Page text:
Many students that are interested in learning to play the piano don’t start by playing a large grand piano. Because of the high cost and amount of space required, most people who are just starting to learn the piano will buy a digital piano or a keyboard. It’s not uncommon for people to erroneously use the terms “digital piano” and “keyboard” interchangeably. What these people don’t know is that there are many significant differences between digital or electronic pianos and keyboards. In this article, we’ll go into some of the differences as well as what they mean for the music that each instrument is able to produce.
Drumming may be a purposeful expression of emotion for entertainment, spiritualism and communication. Many cultures practice drumming as a spiritual or religious passage and interpret drummed rhythm similarly to spoken language or prayer. Drumming has developed over millennia to be a powerful art form. Drumming is commonly viewed as the root of music and is sometimes performed as a kinesthetic dance. As a discipline, drumming concentrates on training the body to punctuate, convey and interpret musical rhythmic intention to an audience and to the performer.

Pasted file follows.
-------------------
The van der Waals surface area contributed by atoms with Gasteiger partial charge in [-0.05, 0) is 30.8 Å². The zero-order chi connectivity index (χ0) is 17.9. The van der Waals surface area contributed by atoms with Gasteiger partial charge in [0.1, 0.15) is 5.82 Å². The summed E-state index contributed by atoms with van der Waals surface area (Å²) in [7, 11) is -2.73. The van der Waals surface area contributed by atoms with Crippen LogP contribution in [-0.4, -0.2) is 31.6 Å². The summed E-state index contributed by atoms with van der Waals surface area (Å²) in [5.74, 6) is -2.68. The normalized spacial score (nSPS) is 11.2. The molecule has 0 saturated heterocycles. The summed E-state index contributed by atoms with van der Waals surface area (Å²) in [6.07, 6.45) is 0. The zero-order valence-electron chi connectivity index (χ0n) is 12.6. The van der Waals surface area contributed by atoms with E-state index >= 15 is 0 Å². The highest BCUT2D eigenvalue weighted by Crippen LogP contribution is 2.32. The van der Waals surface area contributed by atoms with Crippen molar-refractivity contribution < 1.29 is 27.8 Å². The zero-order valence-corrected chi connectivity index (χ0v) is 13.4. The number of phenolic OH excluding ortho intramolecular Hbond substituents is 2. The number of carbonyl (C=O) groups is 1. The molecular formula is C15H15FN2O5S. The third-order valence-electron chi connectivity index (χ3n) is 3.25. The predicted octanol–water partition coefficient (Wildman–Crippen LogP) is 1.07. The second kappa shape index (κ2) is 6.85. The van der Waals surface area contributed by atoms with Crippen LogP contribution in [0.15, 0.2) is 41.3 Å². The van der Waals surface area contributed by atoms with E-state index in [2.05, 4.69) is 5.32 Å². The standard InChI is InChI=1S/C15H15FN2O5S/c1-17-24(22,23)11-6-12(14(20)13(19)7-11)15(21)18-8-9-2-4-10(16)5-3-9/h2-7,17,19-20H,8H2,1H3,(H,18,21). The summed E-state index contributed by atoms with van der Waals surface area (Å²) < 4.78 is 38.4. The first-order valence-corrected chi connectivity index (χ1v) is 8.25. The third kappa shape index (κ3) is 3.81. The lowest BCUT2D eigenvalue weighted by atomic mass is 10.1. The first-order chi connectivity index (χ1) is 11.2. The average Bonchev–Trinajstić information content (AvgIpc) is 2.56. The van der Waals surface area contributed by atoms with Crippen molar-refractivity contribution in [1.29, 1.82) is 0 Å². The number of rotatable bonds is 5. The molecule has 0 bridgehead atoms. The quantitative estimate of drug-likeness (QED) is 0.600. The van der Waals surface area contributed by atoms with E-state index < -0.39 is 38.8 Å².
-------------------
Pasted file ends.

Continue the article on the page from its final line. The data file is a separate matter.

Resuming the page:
Although we might take some flak from guitarists, we bassists know the truth: a band just wouldn't be the same without the deep, rumbling tones of the bass laying the foundation for everyone else. Any instrument can play a memorable tune, but it's up to the bass guitar to really put in the heartbeat and soul that separates a great song from an average one. Naturally, giving a great performance is all about being in touch with your instrument, and for that, you'll want to take a careful look at the basses here to find the one that fits you best.

Multi-scale fingerboard is an alternative design for guitars and bass guitars in which the lower-pitched strings gain more length and the higher-pitched strings get shorter, similar to the string lengths on a grand piano. The reason for the uneven scale length across strings is that it evens out the tension across all of the strings, it evens the timbre across the strings, and extending the lower string scales allows the string to produce harmonics that are more in tune with the fundamental[50].